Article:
In Lacey’s mugshot, he looks wearily at the camera, like a mob boss coolly calculating his revenge.
When I saw that mugshot online, I almost felt sorry for Arpaio; he didn’t know what he’d unleashed.
On September 26, I got an email about my swaggering old über-boss, Mike Lacey. Mostly from a distance, I followed his exploits: the muckraking stories, the bare-knuckled fights, the awards, the threats, the wild gouts of praise, the epic flights of profanity.
His lawyers, Becker & House, wrote that their client, Lacey, was “attempting to develop a database of former employees of the New Times and/or Village Voice Media for communication purposes.” I wasn’t sure: Did he want to send us all Christmas cards? Houston wasn’t Lacey’s main focus -- that was Phoenix, where he’d founded his empire; and San Francisco and Los Angeles, which were way more glamorous — but occasionally, he’d blow through like a hurricane. IN 1970, Mike Lacey was a Vietnam protester, an Irish kid from Jersey who’d dropped out of Arizona State.
If he didn’t like you that day, maybe you’d be fired. A few days later, I got a ,000 check in the mail. They asked only that I mail back a form with my birthdate and signature. As an alternative to the ultra-conservative Arizona Republic, he started the Phoenix New Times — a paper that would cover politics, culture and music for the sex-drugs-rock’n’roll generation. Lacey’n’Larkin, we called the editor-publisher duo who, over the decades, bought and started alternative weeklies across the country; at their empire’s peak, they’d amassed 17 newspapers, including the venerable Village Voice.
A gift from Michael Lacey, the lawyers’ letter said. On Facebook chat threads, a handful of Houston Press alumni and I obsessed over what had gotten into Lacey, why some of us but not others received that unexpected gift, and what, in general, was going on. The legal assistant who was handling the checks said that she couldn’t give me Lacey’s contact information, but that she could forward an email to him. The papers were uneven, but at their best, they were terrific.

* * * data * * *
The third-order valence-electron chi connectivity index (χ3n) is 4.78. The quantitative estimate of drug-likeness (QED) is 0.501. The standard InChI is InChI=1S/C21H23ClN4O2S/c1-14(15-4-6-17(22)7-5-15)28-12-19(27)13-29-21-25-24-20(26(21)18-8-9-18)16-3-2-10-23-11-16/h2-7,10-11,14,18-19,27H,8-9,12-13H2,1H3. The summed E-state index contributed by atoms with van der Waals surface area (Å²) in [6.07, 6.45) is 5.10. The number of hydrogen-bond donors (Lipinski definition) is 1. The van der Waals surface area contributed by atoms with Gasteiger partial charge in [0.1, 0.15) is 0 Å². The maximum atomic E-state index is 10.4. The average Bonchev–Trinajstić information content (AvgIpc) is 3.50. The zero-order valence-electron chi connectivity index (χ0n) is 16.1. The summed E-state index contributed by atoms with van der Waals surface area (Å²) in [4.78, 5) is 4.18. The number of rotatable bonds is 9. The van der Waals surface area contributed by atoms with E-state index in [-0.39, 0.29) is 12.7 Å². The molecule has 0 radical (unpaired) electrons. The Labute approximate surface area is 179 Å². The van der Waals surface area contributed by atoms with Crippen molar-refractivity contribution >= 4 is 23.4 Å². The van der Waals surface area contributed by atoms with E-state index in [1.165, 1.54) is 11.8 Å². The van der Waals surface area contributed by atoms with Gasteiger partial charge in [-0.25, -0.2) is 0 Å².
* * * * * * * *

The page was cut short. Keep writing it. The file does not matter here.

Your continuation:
Supposedly, a New Times story had violated a grand jury’s secrecy -- though, among other things, that grand jury had never convened.
I watched as the internet sucked away alt weeklies’ readers and display ads -- ads that the free newspapers depended on even more than did daily newspapers, which at least had subscriptions to fall back on.
As details of the arrest came out, the sheriff looked ridiculous.
Eventually Lacey and Larkin won a .75 million settlement from the sheriff’s office, and donated million of it to Arizona State University’s journalism school -- specifically to increase coverage of Latino and border issues.
Had he joined a 12-step group and was making amends? They won tons of awards — sometimes for writing, sometimes for investigative stories, sometimes for stories that Lacey had written or edited himself.
They bought the cash-starved, four-year-old Houston Press in '93.